I think I’m going to have to just start telling my classes at the beginning of each year or semester that it’s likely to happen, it’s not intentional, and I apologise in advance. It’s either that, or resort to calling everyone “Hey You” or just never using their names, neither of which is a terribly professional option, either.

 

Facing the Beast.

Defiant, I stood as tall as I could and faced the huge beast.

Haunted reading room spooks teens
Defiant, I stood as tall as I could and faced the huge beast.

It met my bravado with derision. As time wore on, it was only getting uglier and more insistent.

With all the strength and conviction I could muster, I growled, “As intimidating as you are, remember this: I created you, and I will defeat you.”

And my TBR pile laughed and laughed.

What’s on your list?

What’s on your list?

I’d love to hear your ideas!

Human Girl Person Silly Blond Making A Face Child
I just found that I have a follower on Twitter called “Buy Followers”.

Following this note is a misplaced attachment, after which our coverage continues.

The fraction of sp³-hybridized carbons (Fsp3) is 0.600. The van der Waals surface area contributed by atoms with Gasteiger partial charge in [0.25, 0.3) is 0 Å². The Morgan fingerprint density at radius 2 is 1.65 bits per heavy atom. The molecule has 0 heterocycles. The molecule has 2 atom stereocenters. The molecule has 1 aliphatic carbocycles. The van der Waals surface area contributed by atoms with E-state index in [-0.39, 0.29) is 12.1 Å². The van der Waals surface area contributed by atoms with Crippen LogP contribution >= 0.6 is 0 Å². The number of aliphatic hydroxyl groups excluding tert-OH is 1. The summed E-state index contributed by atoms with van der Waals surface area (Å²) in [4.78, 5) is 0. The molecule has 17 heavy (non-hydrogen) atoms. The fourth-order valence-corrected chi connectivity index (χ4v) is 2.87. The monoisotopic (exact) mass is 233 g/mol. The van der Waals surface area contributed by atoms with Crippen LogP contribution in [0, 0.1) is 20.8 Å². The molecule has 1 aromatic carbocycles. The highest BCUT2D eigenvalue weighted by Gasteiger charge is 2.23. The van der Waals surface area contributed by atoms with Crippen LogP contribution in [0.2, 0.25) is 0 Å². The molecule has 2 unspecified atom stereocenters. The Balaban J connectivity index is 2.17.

Weird.
I haven’t bought that one, or any other.

 
Which leads me to wonder… why would someone even bother?
In a world full of things I *would* buy if I had the cash, followers on social media isn’t going to be among them.
The top three things on my permanent list of things I’d like to buy are:

1. Another, longer trip to Canada.
2. Books. More books.
3. Another Labrador puppy.

What’s on your list?
I’d love to hear your ideas!

Making Your Facebook Pages Easy to Like.

I’ve heard a lot of complaints recently about Facebook removing the “Like Page” button from Facebook page links in comments and posts.

I absolutely agree – it’s a pain.
But I have found another way to share links and like/follow pages more conveniently than having to open every page and click on “like” or “follow”.

If you tag yourself or your page in an individual person’s post, people can hover over the tag and click on the “Like” button in the small window that pops up.

To tag your page, start typing its name. It should cause a small window to appear with your page name in it. Click on the correct option and your page will be tagged.

ScreenHunter_424 Jul. 03 11.33

Once tagged, your page name should appear highlighted. Then you can keep typing.

ScreenHunter_424 Jul. 03 11.34

By putting more than one link in your post, you’re saving a lot of work and tidying up those “like for like” threads that can have hundreds of comments in them.

ScreenHunter_424 Jul. 03 11.35

Keep in mind that this won’t work in groups or on pages, but it does work on individual people’s posts.

To tag your page in a group or page post, you need to do the same thing, but use your page @username instead.